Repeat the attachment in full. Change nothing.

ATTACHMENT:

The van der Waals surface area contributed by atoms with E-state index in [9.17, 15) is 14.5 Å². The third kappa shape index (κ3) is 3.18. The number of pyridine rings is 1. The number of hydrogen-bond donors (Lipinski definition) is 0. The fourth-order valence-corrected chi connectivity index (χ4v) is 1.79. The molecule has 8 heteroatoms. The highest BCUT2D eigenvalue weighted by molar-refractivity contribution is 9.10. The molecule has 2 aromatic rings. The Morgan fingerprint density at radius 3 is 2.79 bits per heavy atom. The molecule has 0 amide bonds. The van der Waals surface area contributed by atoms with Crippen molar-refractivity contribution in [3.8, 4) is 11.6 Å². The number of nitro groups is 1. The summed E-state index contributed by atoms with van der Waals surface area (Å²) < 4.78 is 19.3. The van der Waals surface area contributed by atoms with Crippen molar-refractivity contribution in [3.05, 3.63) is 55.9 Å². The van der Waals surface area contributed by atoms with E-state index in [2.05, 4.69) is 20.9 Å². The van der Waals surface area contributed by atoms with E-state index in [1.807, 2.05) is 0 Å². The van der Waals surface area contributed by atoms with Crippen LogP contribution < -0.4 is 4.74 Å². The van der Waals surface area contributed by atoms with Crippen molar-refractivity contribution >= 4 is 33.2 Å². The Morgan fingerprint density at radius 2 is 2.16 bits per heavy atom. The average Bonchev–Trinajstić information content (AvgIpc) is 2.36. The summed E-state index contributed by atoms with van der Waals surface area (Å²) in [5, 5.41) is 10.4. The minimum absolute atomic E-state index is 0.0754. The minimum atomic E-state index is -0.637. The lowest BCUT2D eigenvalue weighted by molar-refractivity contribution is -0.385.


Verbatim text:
The van der Waals surface area contributed by atoms with E-state index in [9.17, 15) is 14.5 Å². The third kappa shape index (κ3) is 3.18. The number of pyridine rings is 1. The number of hydrogen-bond donors (Lipinski definition) is 0. The fourth-order valence-corrected chi connectivity index (χ4v) is 1.79. The molecule has 8 heteroatoms. The highest BCUT2D eigenvalue weighted by molar-refractivity contribution is 9.10. The molecule has 2 aromatic rings. The Morgan fingerprint density at radius 3 is 2.79 bits per heavy atom. The molecule has 0 amide bonds. The van der Waals surface area contributed by atoms with Crippen molar-refractivity contribution in [3.8, 4) is 11.6 Å². The number of nitro groups is 1. The summed E-state index contributed by atoms with van der Waals surface area (Å²) < 4.78 is 19.3. The van der Waals surface area contributed by atoms with Crippen molar-refractivity contribution in [3.05, 3.63) is 55.9 Å². The van der Waals surface area contributed by atoms with E-state index in [2.05, 4.69) is 20.9 Å². The van der Waals surface area contributed by atoms with E-state index in [1.807, 2.05) is 0 Å². The van der Waals surface area contributed by atoms with Crippen LogP contribution < -0.4 is 4.74 Å². The van der Waals surface area contributed by atoms with Crippen molar-refractivity contribution >= 4 is 33.2 Å². The Morgan fingerprint density at radius 2 is 2.16 bits per heavy atom. The average Bonchev–Trinajstić information content (AvgIpc) is 2.36. The summed E-state index contributed by atoms with van der Waals surface area (Å²) in [5, 5.41) is 10.4. The minimum absolute atomic E-state index is 0.0754. The minimum atomic E-state index is -0.637. The lowest BCUT2D eigenvalue weighted by molar-refractivity contribution is -0.385.